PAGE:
PMA also argued that BSN attempted to thwart competition by telling PMA’s potential customers that the parties were involved in a lawsuit, which would result in PMA’s inability to supply product, and that PMA would be out of business within a year.

BSN argued that its statements weren’t made in commercial advertising or promotion. As to the email, BSN argued that it wasn’t made to influence the company to buy BSN’s products because the company had already decided to buy PMA’s products based on price, and because it was made to an educator, not to someone making a purchasing decision. Plus, it was just to one individual.

BSN also argued that internal documents used to convey information to its sales force and Powerpoints used in presentations to healthcare collaboratives weren’t actionable, the former because they weren’t disseminated to purchasers and the latter because they were used to negotiate prices, not to make a sale. (You almost have to admire the lawyer’s ability to make that last argument with a straight face.)

Then BSN argued that the individual’s statements in the email were based on her personal observation and that the catalog illustrations were mere puffery. (Again, wow.) Anyway, BSN argued that its tests have indicated that there is more wrinkling and delimination in seven-layer splints than in single-layer ones.

The court denied BSN’s motion for partial summary judgment. At least some of these statements constituted commercial speech, including statements in the catalog and statements made to potential customers, including oral statements made by sales reps. Plus there was a genuine issue of material fact on literal falsity.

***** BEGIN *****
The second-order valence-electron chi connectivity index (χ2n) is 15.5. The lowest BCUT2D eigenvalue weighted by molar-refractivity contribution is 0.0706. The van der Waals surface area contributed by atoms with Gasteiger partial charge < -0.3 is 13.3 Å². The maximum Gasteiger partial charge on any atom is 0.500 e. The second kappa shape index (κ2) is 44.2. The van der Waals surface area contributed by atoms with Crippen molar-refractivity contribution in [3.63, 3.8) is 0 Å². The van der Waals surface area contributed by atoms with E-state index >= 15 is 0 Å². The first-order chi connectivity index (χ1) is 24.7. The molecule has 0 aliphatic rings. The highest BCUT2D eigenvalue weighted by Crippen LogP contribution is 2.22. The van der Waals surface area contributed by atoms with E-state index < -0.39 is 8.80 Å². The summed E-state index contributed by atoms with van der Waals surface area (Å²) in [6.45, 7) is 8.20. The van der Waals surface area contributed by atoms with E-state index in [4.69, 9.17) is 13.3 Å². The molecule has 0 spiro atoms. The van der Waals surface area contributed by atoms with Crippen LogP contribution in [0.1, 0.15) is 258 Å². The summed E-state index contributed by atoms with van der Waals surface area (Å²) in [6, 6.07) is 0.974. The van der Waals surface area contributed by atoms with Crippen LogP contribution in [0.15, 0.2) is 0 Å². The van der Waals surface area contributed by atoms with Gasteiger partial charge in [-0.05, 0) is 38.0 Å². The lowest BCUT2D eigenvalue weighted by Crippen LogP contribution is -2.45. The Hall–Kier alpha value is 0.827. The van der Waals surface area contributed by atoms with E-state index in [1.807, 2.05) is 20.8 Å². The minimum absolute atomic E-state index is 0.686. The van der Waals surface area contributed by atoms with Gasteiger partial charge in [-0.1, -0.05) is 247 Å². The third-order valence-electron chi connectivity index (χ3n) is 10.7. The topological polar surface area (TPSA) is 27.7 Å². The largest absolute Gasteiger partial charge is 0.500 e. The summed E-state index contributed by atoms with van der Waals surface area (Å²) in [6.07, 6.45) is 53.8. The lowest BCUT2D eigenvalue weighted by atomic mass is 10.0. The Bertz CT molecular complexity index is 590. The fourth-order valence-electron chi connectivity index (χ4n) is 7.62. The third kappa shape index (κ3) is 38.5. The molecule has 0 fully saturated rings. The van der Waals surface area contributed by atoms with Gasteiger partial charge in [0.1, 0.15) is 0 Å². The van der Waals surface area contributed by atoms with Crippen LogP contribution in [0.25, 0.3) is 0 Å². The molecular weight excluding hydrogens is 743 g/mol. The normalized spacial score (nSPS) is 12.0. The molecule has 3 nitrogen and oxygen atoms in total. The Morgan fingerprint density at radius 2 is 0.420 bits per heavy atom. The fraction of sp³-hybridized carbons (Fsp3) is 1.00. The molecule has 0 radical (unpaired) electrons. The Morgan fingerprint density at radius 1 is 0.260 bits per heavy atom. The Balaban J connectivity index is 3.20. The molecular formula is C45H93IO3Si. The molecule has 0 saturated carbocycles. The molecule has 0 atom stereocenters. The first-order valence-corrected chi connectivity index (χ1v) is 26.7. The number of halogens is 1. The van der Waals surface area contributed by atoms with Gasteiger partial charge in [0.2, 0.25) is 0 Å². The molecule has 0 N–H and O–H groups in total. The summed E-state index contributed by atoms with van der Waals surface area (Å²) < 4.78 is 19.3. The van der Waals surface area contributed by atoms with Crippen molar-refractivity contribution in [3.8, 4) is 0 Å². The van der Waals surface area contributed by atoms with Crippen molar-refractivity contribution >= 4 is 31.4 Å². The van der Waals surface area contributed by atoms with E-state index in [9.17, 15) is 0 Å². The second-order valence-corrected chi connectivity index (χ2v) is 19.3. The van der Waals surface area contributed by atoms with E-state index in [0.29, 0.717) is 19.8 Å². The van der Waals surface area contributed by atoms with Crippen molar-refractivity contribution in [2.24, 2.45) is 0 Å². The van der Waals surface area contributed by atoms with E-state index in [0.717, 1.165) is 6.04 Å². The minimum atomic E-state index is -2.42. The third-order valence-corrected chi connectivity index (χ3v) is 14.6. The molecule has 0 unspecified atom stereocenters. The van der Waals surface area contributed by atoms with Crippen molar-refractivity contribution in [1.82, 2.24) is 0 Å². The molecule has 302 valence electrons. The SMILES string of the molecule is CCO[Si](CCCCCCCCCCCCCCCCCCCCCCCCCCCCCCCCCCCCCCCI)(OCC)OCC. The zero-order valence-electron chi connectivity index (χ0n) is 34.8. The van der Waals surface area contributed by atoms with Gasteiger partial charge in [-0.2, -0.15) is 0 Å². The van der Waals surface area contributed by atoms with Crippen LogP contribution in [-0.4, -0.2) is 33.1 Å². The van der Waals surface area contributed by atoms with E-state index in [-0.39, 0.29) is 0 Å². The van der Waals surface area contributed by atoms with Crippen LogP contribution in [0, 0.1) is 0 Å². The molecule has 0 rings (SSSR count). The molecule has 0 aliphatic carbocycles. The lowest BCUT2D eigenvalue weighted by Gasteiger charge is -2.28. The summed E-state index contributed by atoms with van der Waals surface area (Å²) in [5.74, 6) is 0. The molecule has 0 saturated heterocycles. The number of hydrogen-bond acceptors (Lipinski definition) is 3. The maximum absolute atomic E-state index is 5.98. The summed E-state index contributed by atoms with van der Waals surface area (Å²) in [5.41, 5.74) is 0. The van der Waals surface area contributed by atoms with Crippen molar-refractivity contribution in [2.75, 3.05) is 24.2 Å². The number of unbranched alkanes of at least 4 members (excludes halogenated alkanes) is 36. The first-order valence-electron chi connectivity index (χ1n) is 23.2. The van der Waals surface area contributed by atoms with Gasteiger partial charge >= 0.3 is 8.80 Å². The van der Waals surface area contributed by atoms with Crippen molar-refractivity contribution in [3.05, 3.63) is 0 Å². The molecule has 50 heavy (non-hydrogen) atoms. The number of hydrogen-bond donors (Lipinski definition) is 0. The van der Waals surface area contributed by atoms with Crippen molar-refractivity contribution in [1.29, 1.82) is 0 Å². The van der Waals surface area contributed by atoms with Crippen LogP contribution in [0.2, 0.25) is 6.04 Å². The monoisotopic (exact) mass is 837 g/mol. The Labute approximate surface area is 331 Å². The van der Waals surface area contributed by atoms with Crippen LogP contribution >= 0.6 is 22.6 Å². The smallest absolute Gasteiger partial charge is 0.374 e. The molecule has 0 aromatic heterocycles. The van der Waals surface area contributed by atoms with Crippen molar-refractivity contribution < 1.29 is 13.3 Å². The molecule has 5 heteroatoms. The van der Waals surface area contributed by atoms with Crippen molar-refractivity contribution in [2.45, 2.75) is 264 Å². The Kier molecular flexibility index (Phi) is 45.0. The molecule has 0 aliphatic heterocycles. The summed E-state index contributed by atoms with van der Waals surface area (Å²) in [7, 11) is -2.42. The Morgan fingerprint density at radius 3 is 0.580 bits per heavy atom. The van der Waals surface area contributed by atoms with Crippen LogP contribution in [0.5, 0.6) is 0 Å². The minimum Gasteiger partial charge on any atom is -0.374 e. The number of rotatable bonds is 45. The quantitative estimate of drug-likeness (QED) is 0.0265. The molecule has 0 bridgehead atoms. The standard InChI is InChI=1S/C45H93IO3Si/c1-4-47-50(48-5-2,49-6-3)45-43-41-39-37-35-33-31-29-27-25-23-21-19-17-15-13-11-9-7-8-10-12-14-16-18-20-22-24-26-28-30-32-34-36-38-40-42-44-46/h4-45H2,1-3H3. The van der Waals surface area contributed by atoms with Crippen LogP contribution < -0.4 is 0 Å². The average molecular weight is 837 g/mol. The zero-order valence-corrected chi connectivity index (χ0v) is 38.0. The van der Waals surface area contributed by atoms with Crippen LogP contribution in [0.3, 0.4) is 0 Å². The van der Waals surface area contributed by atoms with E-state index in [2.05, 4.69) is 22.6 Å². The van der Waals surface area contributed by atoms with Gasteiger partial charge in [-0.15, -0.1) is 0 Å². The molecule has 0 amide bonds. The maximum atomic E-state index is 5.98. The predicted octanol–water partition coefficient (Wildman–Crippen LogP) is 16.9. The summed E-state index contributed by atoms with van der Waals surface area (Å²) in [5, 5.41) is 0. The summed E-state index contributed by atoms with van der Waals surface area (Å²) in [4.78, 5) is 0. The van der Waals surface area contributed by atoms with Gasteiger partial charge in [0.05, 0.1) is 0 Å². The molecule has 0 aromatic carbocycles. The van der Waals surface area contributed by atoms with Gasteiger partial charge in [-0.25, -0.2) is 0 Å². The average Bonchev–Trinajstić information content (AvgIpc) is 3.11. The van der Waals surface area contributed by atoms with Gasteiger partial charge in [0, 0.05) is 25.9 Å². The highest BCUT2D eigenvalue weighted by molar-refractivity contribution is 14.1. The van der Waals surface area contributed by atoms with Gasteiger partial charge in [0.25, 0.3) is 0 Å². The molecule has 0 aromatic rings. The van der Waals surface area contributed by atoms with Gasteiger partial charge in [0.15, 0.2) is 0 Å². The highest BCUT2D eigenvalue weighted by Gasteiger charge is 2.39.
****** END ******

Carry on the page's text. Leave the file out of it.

The one caveat, made on the state-law claim, was that PMA didn’t show that the filing of the lawsuit was itself an unfair and deceptive trade practice, even though BSN’s SWOT analyis (strengths, weaknesses, opportunities and threats—I remember those!) listed PMA as a threat and “Slow/disable new OG competitors through lawsuit” as an opportunity. PMA argued that BSN sued solely to interfere with PMA’s business, burying PMA in discovery and motion practice. The court found, however, that BSN had a reasonable basis for suing.

The last rejected argument: Both parties argued that the other failed to present sufficient evidence of damages to survive summary judgment. Here, though, the court followed precedents that, once the elements of a cause of action are established, a plaintiff is entitled to recover at least nominal damages. The court was satisfied that, if either party were to prevail, it could prove at least nominal damages.